Gone in 60 Seconds (Blu-ray)

January 13, 2017 6 Min Read

Review by: Matt Brighton and Matt Malouf

Plot: What’s it about?

As I drive, I get very, very agitated with some (ok, most) other drivers on the road.  I’m not sure you could classify what I have as “Road Rage” or not, since I don’t really target anyone or plan them harm.  No, it’s mainly the people I see who are looking at their phones or are otherwise clearly distracted by something else.  Sorry folks, I’d hate to keep you from concentrating on the road!  Ok, so what’s this got to do with Gone in 60 Seconds?  Not a whole lot, but I don’t do a lot of reviews about car chases, so I had to throw that out there.  I do remember about a decade ago when the re-make of Gone in 60 Secondscame out.  It starred Nicholas Cage, Angelina Jolie and Giovanni Ribisi among others.  I also remember the original coming out on DVD, but I’d never really had an interest in watching it.  I actually liked the re-make and now in 2012, the original has been released on Blu-ray.  It was a rainy day, so why not see the movie that inspired the re-make?

As it turns out, there’s not a whole lot in regard to plot and there’s very little in common with the 2000 version, save a few select scenes and the presence of “Eleanor”, the elusive Mustang.  We meet Maindrian Price (H.B. Halicki), the owner of a chop shop that buys cars for dirt cheap, takes the VIN numbers off them and then steals identical cars.  The profit is what motivates them.  As it turns out, they’ve gotten a big contract, the biggest ever matter-of-fact, in which they need to steal 50 cars by a certain deadline.  We see the different members of his team go about their “duties” and evidently stealing a car is much easier than it is today as most folks just left the keys in their cars!  I was one year old at the time this movie came out, so I can’t attest if people actually did this or not.  Maindrian is nearly complete, but the orange and black Mustang “Eleanor” is always eluding him. He finally scores it, but is pursued by the cops…will it work out for him or not?

Having seen the re-make several times, I was pretty curious as to what the original had in store.  After watching a few of the featurettes, I had no idea what a car freak H.B. Halicki really was.  For those that don’t know Gone in 60 Seconds is famous for essentially one thing – the 40 minute car chase scene (with him in “Eleanor”) that spans a majority of Southern California.  It’s eerily reminiscent of the O.J. Simpson chase scene that happened in 1994.  The movie is about as low budget as you can get, with poor acting and a less than desirable script.  But fans of this movie don’t really care about that, it’s all about the cars.  The box claims “over 93 cars wrecked in the 40 minute car chase!” and while I didn’t count them, I’d say that’s about right.  If you’re a car nut, you’ve probably already seen this and, sadly, H.B. Halicki was shooting a sequel in 1990 but died on the set after an accident.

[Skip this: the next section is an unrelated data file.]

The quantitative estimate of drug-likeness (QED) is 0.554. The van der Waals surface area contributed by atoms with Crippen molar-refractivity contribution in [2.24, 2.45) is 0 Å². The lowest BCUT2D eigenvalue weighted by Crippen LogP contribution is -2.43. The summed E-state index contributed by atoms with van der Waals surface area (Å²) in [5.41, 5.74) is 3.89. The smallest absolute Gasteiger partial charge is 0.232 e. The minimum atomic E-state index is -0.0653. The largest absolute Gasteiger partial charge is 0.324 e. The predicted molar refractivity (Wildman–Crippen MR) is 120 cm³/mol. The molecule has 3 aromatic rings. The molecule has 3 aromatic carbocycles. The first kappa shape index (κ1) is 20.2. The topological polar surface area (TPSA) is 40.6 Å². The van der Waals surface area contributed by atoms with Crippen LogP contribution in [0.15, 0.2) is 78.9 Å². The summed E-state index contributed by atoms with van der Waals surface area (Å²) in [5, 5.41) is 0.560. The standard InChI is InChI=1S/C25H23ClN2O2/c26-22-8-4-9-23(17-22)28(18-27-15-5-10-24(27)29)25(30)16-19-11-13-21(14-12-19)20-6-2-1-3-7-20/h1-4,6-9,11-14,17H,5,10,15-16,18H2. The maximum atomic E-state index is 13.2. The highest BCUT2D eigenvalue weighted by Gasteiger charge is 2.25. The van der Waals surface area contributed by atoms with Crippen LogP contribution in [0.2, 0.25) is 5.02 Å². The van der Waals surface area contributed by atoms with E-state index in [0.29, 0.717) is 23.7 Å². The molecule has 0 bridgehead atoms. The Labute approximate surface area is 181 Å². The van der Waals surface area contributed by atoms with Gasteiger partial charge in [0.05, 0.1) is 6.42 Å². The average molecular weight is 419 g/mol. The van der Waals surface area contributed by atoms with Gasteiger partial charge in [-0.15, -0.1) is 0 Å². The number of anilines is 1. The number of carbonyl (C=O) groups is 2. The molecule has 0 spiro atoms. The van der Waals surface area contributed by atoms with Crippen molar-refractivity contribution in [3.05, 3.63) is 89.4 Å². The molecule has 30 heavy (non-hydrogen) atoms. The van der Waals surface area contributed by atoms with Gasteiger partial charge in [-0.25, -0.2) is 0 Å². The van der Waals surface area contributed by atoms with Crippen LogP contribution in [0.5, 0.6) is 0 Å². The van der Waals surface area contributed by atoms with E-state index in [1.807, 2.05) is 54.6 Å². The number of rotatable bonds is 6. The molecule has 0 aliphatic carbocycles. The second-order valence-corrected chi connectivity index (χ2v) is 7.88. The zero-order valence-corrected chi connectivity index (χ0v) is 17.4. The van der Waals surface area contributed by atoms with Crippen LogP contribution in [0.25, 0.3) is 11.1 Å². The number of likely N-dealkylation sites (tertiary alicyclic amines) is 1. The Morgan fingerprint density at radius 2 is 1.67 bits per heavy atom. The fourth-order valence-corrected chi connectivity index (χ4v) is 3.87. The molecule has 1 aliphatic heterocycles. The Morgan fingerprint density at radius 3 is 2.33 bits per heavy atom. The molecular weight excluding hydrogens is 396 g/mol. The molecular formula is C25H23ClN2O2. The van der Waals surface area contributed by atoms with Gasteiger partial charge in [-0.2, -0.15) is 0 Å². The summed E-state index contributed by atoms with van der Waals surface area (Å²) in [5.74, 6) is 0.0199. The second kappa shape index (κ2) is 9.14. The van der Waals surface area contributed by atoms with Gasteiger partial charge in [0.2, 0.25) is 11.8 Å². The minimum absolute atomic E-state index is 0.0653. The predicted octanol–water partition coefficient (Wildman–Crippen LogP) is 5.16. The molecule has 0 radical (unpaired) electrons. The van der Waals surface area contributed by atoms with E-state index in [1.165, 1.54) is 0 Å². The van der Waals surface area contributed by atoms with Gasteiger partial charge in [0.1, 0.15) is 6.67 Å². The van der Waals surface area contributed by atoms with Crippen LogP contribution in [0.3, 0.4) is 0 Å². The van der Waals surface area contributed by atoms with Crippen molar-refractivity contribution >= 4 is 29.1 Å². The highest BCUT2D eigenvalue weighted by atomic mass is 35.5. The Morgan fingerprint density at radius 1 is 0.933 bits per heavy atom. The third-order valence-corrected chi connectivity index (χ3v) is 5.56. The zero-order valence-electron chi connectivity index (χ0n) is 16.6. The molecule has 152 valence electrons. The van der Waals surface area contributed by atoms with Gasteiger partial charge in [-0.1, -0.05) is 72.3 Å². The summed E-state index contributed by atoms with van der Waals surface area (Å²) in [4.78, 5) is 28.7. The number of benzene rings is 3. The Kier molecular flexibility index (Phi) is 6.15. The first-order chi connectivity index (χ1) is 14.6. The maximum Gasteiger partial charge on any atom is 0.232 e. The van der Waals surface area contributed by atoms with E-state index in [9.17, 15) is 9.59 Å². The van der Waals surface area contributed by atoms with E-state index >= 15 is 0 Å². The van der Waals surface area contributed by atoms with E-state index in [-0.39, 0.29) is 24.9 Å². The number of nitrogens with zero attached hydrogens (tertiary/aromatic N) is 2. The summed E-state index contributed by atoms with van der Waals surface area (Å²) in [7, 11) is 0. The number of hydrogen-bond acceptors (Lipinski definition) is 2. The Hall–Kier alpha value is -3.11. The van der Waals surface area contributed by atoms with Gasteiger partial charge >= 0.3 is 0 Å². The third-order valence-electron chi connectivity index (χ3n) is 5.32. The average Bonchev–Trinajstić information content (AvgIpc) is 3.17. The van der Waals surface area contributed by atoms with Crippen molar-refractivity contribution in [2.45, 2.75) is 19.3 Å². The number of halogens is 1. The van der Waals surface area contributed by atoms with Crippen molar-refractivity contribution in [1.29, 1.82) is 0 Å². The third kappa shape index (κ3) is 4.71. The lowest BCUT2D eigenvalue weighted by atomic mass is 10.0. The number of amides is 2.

Video: How’s it look?

Those expecting a transfer that’ll blow them away will be disappointed. That isn’t to say the entire transfer is bad. It’s spotty, however. Some scenes dominate, while others definitely show their age. There’s a considerable amount of grain as well. Make no mistake, this is likely the best this low budget film ever will look and probably ever can look. The image is AVC encoded with a 1.85:1 ratio. It’s watchable, but leaves a lot to be desired.

Audio: How’s it sound?

We get a Dolby Digital 5.1 track that has moments of greatness, but overall sounds like a mono mix. There’s a lot of mumbling of lines, but that’s because there aren’t many “actors” in the film. This was intentional, but that explains why some of the lines are hard to make out. In the film’s defense, there shouldn’t be a lot to expect from this track, but those expecting a robust track will be disappointed.

Supplements: What are the extras?

  • Introduction – This is a nice, but short intro to the film by Halicki’s widow, Denise.
  • Interviews – There are a series of interviews here, all providing some good notes about the film and its background.
  • Rare Footage – This is more of the same, just some random clips and what not.
  • Trailer

The Bottom Line

I imagine those interested in this Blu-ray will by now know if they’re fans of the film or not. I actually really enjoyed the 2000 remake with Nic Cage in the starring role, but different strokes for different folks. The A/V quality here leaves a lot to be desired, but that doesn’t surprise me. The extras are interesting, and this time around, we get a digital copy, if that floats your boat. The choice is yours.

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